Canal Argentina y Uruguay

Argentina: Cheaper crude oil could hurt Vaca Muerta profits.

Formation mostly located in Neuquén seen as losing appeal below US$80/barrel.

The continuing plunge in crude oil prices globally has led to concern locally about what that could mean for the future prospects of developing the promising Vaca Muerta shale formation, considering the continuing high costs of unconventional production locally.

Oil plunged more than US$4 per barrel yesterday, the largest drop in more than two years, with Brent crude falling below 85 dollars a barrel for the first time since 2010, after mounting evidence of slackening worldwide demand and increased international output.

Argentina’s Vaca Muerta reserves are believed to be viable only if prices don’t get too close to the US$83-per-barrel barrier, according to international consultancy agency Wood Mackenzie.

The drop in oil prices is believed to be at least partly a result of the way in which some of the largest producers in the world are believed to be maximizing oil output in an effort to dent prospects for continued shale oil expansion, which depends on higher international prices due to higher production costs.

Industry analysts and experts yesterday cautioned that Argentina’s shale oil reserves aren’t the sure thing people are taking them for, explaining that they are only categorized as “prospective and contigent” reserves, a category that does not guarantee that extraction is viable if prices keep plummeting.

Shale oil drilling is far more expensive than conventional output, meaning that a fluctuation in prices could affect its viability as a future source of energy.

If oil prices fall below US$80 a barrel, companies will be reluctant to invest in the country, according to PRO party think tank Pensar Foundation economist Sebastian Scheimberg.

“The thing with shale oil is that these reserves are not new, they were already there, what changed was that a technology revolution has made them viable,” Scheimberg added.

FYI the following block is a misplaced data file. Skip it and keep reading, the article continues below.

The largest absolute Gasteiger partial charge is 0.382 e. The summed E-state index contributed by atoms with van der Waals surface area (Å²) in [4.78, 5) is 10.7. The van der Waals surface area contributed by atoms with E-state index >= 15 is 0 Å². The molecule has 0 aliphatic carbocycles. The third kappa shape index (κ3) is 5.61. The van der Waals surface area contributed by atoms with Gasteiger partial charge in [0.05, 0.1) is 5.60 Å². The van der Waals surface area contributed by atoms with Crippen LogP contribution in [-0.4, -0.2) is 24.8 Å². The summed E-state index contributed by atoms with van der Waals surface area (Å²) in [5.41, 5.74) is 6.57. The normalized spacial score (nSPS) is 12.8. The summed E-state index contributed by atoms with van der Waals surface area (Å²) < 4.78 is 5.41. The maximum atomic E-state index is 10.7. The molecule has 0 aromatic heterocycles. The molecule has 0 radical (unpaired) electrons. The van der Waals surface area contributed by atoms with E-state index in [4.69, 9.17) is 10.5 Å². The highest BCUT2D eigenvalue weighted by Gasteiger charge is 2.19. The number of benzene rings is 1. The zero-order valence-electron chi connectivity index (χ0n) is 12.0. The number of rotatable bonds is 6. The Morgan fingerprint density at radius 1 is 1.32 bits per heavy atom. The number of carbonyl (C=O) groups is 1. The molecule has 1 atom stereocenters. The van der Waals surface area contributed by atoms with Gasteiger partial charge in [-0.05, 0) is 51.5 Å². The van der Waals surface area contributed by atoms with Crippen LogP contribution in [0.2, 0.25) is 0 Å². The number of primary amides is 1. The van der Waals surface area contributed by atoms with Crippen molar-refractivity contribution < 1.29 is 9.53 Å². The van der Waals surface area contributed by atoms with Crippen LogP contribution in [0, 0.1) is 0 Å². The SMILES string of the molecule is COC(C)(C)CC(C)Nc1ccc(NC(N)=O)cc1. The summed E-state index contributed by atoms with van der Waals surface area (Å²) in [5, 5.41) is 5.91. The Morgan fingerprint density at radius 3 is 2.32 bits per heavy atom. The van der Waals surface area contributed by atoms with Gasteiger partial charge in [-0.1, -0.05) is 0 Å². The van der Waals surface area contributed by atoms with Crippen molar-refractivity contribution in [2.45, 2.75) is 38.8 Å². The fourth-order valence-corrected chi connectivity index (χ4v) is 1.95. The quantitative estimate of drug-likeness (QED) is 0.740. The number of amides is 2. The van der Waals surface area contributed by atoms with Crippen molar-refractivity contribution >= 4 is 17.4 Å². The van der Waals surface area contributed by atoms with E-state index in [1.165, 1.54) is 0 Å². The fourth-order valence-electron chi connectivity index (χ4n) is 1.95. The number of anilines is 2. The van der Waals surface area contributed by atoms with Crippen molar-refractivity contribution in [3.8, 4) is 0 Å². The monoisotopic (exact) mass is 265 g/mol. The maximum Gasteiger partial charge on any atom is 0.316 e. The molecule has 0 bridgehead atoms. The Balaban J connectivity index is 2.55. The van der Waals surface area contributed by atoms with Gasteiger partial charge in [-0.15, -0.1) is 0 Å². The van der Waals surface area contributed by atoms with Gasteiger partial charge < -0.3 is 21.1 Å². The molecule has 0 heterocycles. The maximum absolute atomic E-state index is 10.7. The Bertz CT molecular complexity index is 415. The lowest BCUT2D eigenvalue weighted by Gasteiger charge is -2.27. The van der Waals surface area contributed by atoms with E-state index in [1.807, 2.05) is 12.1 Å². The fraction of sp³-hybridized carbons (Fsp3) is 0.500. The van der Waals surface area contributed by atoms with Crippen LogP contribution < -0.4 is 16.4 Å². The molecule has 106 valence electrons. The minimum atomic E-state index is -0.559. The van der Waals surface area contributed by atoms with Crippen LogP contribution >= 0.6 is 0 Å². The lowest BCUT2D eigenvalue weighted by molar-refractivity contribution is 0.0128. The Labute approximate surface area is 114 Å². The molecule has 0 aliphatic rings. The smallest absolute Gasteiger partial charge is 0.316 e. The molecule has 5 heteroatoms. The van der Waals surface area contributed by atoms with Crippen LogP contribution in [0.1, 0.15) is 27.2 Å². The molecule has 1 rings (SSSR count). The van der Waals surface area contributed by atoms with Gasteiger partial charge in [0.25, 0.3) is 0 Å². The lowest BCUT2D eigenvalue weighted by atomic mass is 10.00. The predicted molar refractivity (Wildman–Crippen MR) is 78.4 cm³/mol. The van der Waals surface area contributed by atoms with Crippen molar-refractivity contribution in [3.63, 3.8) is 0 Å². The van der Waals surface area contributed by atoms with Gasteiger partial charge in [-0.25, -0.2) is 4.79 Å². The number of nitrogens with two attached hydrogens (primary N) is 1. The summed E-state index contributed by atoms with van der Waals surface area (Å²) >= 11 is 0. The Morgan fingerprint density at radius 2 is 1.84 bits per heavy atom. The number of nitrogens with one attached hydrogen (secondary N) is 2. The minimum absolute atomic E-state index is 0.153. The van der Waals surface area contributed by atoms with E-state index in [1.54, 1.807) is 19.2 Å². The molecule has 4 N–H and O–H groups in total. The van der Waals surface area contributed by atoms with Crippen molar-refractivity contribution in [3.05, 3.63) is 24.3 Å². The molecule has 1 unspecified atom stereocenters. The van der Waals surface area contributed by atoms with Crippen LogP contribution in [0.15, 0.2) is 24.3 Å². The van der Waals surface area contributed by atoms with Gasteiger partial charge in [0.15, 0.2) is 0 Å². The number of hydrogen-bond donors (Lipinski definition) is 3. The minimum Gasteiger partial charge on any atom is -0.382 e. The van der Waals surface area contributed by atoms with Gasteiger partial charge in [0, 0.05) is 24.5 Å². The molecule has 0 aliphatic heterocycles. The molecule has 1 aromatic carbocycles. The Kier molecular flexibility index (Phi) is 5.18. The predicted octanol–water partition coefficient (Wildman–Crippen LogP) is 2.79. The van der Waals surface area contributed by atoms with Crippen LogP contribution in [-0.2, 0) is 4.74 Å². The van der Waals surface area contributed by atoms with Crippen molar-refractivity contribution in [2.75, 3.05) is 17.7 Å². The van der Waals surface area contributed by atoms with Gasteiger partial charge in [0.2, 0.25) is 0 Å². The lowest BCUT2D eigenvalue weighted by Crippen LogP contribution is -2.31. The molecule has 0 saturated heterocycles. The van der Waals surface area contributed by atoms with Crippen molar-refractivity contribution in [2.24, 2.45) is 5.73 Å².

Yet companies do not necessarily look at daily fluctuations, other economists insist, noting that a shale project requires a decades-long commitment.

“It remains to be seen to what point these downward trends are structural, because shale projects are planned with a 30-year horizon in mind, they don’t depend on a six-month or year-long fluctuations,” Diego Mansilla, an economist with the Movement for the Restoration of National Energy (Moreno), told the Herald.

In addition, Vaca Muerta is most promising for Argentina in terms of shale gas rather than oil and that could still be profitable regardless of oil prices.

“Vaca Muerta has a massive gas potential, bigger than oil, which means that energy development is going to be more related to the price of gas,” noted Mansilla. Gas prices are much more local, and regional. After keeping gas prices frozen for years, the government recently instituted a programme that more than tripled the price of gas for unconventional production.

“Natural gas is sold in the US at US$4 per million BTUs, it has been also going down. If a price like that were to be applied in Argentina’s market shale gas would be totally out of the question, not viable at all,” explained former energy secretary, and frequent government critic, Jorge Lapeña. “The government is setting gas prices at US$7.5 per million BTUs now, this is what makes gas extraction still feasible in Argentina.”

OPEC FEARS

Reuters and Bloomberg reported yesterday that Organization of Petroleum Exporting Countries (OPEC) countries were developing a strategy to maximize oil output so as to drive prices down and create doubts in the minds of potential investors as to the shale oil market, a direct competitor of their production.

If OPEC countries coordinate their actions, they have sufficient clout to affect international markets directly.

“Experience has shown that increasing output quantities by only a little can bring prices down a lot. I personally can’t confirm that this is the current OPEC strategy, but if they wanted to pursue this road, it would complicate Argentina immensely,” Lapeña explained.

OPEC claims to possess as much as 80 percent of proven oil reserves worldwide, although these numbers haven’t been certified internationally, leading some to believe the estimates are exaggerated.

Some OPEC countries are believed to be following an “anti-shale revolution” strategy, trying to stop growing shale output in Canada, the United States and elsewhere by expanding supply to push prices down enough that further investment in these more costly mode of oil production becomes less attractive.

Venezuela is considered the only OPEC country opposed to this strategy, fearing the consequences that a downturn in oil markets could have for its highly oil-dependent domestic economy, whose struggles make expanding production capabilities highly unlikely for the moment.

 

Autor: Buenos Aires Herald

MERCAMERICA.ES